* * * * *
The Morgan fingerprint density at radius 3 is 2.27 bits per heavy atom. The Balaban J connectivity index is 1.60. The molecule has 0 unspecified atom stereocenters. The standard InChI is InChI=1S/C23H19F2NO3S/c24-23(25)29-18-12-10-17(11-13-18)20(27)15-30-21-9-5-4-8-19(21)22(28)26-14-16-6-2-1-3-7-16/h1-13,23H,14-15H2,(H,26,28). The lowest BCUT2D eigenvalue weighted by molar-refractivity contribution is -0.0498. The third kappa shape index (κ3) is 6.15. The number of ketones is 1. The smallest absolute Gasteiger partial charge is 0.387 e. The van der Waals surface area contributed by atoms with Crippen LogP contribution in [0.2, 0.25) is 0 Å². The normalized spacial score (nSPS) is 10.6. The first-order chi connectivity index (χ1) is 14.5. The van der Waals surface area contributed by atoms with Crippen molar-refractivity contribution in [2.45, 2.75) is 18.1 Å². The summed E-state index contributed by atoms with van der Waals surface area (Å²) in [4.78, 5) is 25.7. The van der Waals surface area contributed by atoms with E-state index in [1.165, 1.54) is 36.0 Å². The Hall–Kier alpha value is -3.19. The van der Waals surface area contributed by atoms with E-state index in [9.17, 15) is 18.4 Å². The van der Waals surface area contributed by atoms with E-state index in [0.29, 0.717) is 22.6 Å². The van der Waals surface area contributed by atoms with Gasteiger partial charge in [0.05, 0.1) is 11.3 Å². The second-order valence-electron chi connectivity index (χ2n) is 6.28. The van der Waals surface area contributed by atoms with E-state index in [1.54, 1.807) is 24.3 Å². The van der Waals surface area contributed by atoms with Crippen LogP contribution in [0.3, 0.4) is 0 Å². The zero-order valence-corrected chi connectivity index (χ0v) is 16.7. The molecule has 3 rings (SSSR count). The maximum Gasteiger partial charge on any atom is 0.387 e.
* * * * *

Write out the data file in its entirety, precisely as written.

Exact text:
The Morgan fingerprint density at radius 3 is 2.27 bits per heavy atom. The Balaban J connectivity index is 1.60. The molecule has 0 unspecified atom stereocenters. The standard InChI is InChI=1S/C23H19F2NO3S/c24-23(25)29-18-12-10-17(11-13-18)20(27)15-30-21-9-5-4-8-19(21)22(28)26-14-16-6-2-1-3-7-16/h1-13,23H,14-15H2,(H,26,28). The lowest BCUT2D eigenvalue weighted by molar-refractivity contribution is -0.0498. The third kappa shape index (κ3) is 6.15. The number of ketones is 1. The smallest absolute Gasteiger partial charge is 0.387 e. The van der Waals surface area contributed by atoms with Crippen LogP contribution in [0.2, 0.25) is 0 Å². The normalized spacial score (nSPS) is 10.6. The first-order chi connectivity index (χ1) is 14.5. The van der Waals surface area contributed by atoms with Crippen molar-refractivity contribution in [2.45, 2.75) is 18.1 Å². The summed E-state index contributed by atoms with van der Waals surface area (Å²) in [4.78, 5) is 25.7. The van der Waals surface area contributed by atoms with E-state index in [1.165, 1.54) is 36.0 Å². The Hall–Kier alpha value is -3.19. The van der Waals surface area contributed by atoms with E-state index in [9.17, 15) is 18.4 Å². The van der Waals surface area contributed by atoms with E-state index in [0.29, 0.717) is 22.6 Å². The van der Waals surface area contributed by atoms with Gasteiger partial charge in [0.05, 0.1) is 11.3 Å². The second-order valence-electron chi connectivity index (χ2n) is 6.28. The van der Waals surface area contributed by atoms with E-state index in [1.54, 1.807) is 24.3 Å². The van der Waals surface area contributed by atoms with Crippen LogP contribution in [0.3, 0.4) is 0 Å². The zero-order valence-corrected chi connectivity index (χ0v) is 16.7. The molecule has 3 rings (SSSR count). The maximum Gasteiger partial charge on any atom is 0.387 e.